Creepy and entertaining for the most part but it loses its luster as the story progresses and becomes more of a comedy than a horror.
Synopsis: A solitary and strange preteen boy wreaks revenge on his harassers when he makes a disturbing discovery in the depth of a forest.
Review: There’s a kid on the block everyone tries to avoid and he’s the subject of whispers and rumors for every mother in the know. His name is Jamie (Sammy Snyders), a gangly 12 year-old boy, and he’s basically a sexual predator in the making. He steals nudie photography books from the library and cuts out photos and sends the cutouts to teachers he has crushes on, only photos of their heads are cut and pasted on the bodies. He’s a creep. He gets beat up at school and mocked and derided, and so when he comes across a pit in the woods and finds a tribe of troglodytes (he calls them “trollologs”), he sees what he thinks is his salvation. He lures bullies to the woods and pushes them in the pit, feeding them to the creatures within, but it doesn’t stop there: He also takes mean old ladies who make fun of him and chucks them overboard, and anyone else who crosses him. When his new babysitter (Jeannie Elias) tries her hardest to understand him and sympathize with his oddness, he falls into a dangerous obsession with her, and he confesses to her that he feeds a band of creatures in a pit in the nearby woods. She doesn’t believe him at first, and so he goes out of his way to prove to her that the pit exists …
For a while, The Pit is a creepy, true original of a horror film with some off-kilter coming of age themes, but then it ventures into outright comedy territory as the pit in question becomes a garbage disposal for Jamie’s unwanted relationships. The film greatly succeeds with the committed (and very weird) performance by Snyders, who at 14 when he shot this was required to get involved with some very inappropriate looking scenes with some of his costars, namely Elias, who plays his babysitter. If you’re a fan of bizarre exploitation horror movies (this one is from Canada), The Pit should do the trick. Directed by Lew Lehman, who never made another feature.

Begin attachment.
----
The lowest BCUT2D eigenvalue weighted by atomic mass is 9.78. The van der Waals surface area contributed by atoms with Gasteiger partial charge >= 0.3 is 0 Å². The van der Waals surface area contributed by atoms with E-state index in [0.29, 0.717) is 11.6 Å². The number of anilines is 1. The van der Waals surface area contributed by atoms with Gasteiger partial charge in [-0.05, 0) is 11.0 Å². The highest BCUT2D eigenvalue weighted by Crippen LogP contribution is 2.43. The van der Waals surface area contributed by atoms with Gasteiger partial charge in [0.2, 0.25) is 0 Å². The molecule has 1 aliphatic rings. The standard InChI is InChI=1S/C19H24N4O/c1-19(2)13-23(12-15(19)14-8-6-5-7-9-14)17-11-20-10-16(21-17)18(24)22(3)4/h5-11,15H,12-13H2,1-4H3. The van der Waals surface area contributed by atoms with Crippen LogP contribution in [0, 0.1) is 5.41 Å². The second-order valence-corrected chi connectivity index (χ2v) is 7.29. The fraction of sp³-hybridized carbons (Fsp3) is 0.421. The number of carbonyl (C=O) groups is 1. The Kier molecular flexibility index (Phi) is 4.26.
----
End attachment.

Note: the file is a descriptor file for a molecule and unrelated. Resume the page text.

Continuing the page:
Just in time for the spooky season, Kino Lorber has just released a nice looking Blu-ray, newly re-mastered in HD, of The Pit. Long unavailable on DVD (Anchor Bay released it over a decade ago), this film has never looked better, and Kino’s release comes stocked with special features, including an audio commentary by several film historians and specialists, newly filmed interviews with the stars and other members of the production, and a trailer gallery. Kino’s release is a worthwhile purchase for collectors and purveyors of fun horror films.